In one palm Harris held the legacy of our industrial farming past, and in the other, evidence of how to do farming right in a climate-stressed world. For every 1% increase in organic matter, an acre of soil locks away about 10 more tons of carbon. The dark pigment in soil is, in fact, carbon — and generally speaking, the darker the soil, the more carbon it contains.

All told, the world’s farmland may be able to sequester as much CO2 as the total amount emitted from the transportation sector, or nearly as much as the global electricity industry. To achieve that level in the U.S. would require significant reforms of industrial farming practices in crop and meat production — changes that would be costly to farmers at first, even as they bring long-term riches such as healthier land and animals. To encourage the transition, the Biden administration, Congress and the agriculture industry must support reforms with tax credits and other financial incentives.

Harris and his Georgia farm, White Oak Pastures, illustrate the path forward, along with all the challenges of redefining modern agriculture. At 66 he tends the land his great grandfather bought in 1866, and that was worked industrially for decades before Harris became a convert to more ecologically sound practices, known today as regenerative farming. The story of his conversion reveals the painful reckoning that comes with facing up to the destructive techniques now ingrained in modern farming, and the need to consider gains in broader prosperity that surpass the simple terms of immediate profit and loss.

Harris’s livestock pastures are teeming with native perennial grasses and cover crops — rye, radish, crimson clover and white clover — that excel at pulling carbon dioxide from the atmosphere, down through their roots and into the soil where the carbon feeds microbial life. As cattle graze and chew off the tops of the vegetation, they aerate the soil with their hooves and fertilize it with their manure, causing more plants and grasses to grow and pumping more carbon into the soil.

White Oak Pastures

Spanning 3,000 acres, White Oak Pastures is a fascinating blend of the wisdom of the past and technology of the future. Harris’ 2,000 sheep graze among a 1,425-acre field of solar panels. He uses drones, cameras, software and 150 miles of state-of-the-art modular fencing to rotate about 3,000 cows daily through 30-acre paddocks. Harris also practices a conservation technique called silvopasture, integrating animals, forage and forestland; he plants thousands of live oaks, pecan and fruit trees in his pastures to provide shade for his animals and lock down more carbon.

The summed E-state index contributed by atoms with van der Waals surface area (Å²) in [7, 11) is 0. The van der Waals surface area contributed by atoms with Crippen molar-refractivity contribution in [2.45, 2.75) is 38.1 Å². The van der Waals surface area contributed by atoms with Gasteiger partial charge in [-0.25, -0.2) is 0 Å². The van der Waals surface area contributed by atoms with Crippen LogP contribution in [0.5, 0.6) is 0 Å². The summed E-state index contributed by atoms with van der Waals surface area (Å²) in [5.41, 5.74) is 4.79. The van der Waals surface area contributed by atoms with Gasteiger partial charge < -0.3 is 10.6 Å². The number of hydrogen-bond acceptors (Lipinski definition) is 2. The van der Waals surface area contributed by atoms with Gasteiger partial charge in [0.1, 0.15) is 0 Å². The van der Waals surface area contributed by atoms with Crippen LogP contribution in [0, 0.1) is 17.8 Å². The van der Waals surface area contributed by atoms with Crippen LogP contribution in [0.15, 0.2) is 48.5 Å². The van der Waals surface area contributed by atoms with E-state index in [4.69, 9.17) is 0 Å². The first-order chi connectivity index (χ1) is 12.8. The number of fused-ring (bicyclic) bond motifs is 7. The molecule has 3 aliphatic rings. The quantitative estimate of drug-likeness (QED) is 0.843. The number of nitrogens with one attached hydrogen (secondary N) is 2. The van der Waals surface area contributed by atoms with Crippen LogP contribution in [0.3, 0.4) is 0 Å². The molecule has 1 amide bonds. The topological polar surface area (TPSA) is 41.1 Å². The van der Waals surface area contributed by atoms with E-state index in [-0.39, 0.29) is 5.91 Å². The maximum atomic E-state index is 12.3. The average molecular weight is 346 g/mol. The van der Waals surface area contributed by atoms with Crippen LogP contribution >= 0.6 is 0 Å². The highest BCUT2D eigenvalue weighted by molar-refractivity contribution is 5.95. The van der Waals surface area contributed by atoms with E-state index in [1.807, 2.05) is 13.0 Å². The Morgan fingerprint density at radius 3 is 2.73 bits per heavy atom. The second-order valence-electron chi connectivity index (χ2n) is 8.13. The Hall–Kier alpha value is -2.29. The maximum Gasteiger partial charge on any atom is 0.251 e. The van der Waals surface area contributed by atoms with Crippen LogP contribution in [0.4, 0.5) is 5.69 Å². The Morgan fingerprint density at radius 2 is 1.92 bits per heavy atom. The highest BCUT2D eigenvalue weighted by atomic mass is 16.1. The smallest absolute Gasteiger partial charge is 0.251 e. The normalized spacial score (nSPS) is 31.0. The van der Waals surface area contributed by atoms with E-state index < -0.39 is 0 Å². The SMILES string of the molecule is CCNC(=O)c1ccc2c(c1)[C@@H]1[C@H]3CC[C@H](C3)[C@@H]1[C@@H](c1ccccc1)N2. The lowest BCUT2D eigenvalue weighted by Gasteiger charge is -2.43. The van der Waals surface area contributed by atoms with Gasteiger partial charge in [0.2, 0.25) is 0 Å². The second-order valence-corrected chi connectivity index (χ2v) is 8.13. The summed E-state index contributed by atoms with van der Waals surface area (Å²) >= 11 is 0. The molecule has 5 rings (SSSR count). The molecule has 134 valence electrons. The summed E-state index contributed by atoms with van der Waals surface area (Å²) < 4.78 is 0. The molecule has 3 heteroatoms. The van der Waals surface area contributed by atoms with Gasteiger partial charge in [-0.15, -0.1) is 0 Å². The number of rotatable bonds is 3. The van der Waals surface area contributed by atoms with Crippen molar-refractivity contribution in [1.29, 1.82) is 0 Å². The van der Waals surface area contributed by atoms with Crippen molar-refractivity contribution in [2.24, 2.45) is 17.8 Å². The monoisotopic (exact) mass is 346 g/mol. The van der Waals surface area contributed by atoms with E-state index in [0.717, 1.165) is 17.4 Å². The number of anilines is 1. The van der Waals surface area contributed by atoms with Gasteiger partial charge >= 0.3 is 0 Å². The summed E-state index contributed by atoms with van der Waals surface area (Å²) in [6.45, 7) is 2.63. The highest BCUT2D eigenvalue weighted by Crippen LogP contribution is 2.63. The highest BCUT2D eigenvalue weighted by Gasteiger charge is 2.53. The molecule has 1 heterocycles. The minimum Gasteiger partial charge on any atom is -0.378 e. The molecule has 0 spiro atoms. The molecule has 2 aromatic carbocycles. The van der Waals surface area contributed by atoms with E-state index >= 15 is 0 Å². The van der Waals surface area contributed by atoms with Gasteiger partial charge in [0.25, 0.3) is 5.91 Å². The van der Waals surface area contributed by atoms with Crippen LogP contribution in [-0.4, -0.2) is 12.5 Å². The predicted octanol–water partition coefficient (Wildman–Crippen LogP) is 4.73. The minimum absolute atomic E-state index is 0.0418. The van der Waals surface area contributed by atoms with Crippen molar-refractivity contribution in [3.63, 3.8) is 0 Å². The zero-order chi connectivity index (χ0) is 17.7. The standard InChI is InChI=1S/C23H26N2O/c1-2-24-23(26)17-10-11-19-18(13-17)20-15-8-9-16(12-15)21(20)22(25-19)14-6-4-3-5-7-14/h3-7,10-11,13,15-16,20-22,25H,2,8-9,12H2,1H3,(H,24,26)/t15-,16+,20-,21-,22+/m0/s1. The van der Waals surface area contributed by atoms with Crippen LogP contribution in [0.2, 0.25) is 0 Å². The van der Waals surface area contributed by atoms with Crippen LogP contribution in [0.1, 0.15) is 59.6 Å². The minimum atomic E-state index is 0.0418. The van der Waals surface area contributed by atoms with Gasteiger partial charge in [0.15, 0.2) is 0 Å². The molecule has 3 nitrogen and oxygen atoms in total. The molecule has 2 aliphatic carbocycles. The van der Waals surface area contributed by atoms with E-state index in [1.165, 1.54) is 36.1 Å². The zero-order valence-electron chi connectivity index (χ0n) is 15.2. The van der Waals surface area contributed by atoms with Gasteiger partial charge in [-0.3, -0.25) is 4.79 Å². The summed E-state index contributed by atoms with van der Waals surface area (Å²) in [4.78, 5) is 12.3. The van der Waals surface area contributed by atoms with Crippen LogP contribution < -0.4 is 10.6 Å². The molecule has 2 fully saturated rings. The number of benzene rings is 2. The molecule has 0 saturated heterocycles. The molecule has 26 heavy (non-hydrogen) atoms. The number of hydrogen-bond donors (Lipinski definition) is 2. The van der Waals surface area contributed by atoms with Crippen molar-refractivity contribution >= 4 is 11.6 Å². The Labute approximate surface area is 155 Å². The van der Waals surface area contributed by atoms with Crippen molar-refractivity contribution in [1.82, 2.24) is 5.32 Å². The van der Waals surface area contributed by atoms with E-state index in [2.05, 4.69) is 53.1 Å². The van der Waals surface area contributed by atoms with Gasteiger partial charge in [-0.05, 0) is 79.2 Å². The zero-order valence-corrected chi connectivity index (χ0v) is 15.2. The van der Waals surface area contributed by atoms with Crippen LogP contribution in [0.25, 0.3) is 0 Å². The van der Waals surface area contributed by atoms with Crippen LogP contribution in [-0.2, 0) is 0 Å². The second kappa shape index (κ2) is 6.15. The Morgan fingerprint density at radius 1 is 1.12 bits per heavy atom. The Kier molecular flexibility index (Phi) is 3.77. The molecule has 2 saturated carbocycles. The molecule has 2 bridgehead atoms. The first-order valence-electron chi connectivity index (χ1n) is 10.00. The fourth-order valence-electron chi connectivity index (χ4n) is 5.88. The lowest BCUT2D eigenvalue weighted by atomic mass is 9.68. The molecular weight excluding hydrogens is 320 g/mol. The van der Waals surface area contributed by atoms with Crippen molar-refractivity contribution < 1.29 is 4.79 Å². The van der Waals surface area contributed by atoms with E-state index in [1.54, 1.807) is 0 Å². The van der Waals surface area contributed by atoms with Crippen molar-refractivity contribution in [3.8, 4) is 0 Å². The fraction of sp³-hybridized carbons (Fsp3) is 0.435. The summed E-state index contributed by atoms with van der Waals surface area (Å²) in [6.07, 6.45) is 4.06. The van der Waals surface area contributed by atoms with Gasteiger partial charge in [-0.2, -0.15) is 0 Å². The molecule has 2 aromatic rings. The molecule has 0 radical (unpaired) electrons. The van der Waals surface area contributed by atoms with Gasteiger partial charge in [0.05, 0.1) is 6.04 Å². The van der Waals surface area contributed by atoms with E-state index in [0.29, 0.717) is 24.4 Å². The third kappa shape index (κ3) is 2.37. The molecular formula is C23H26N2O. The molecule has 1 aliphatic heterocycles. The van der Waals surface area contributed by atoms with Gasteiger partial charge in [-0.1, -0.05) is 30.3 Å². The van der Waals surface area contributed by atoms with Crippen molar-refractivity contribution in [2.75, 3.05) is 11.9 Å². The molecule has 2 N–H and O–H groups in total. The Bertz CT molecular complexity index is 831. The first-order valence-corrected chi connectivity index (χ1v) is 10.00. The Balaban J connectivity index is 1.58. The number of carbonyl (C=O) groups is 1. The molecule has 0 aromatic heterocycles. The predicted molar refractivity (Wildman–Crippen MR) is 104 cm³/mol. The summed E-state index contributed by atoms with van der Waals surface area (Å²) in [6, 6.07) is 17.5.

According to a soil survey conducted by the sustainability consulting firm Quantis in 2019, White Oak Pastures sequesters roughly the equivalent of 3.5 pounds of carbon dioxide for every pound of grass-fed beef it produces. I spoke with other scientists who think that number would be lower after accounting for all the sheep, pigs, and chickens Harris raises and the feed those animals consume. But many, including a team of scientists from Michigan State University that’s done extensive research on White Oak Pastures, agree that Harris’s cattle operation is net carbon-negative and represents a consummate example of regenerative livestock production.

Harris grew up in Bluffton, Georgia, a town of 100 people in the poorest county in one of the poorest states in the union. For most of his life he helped his father run the farm, then devoted exclusively to cattle. Together they adopted all the latest industrial practices with a singular focus on extracting every cent of profit possible from their herd. “We went to bed thinking about how many animals we could kill the next day,” Harris recalls. “The more the better.”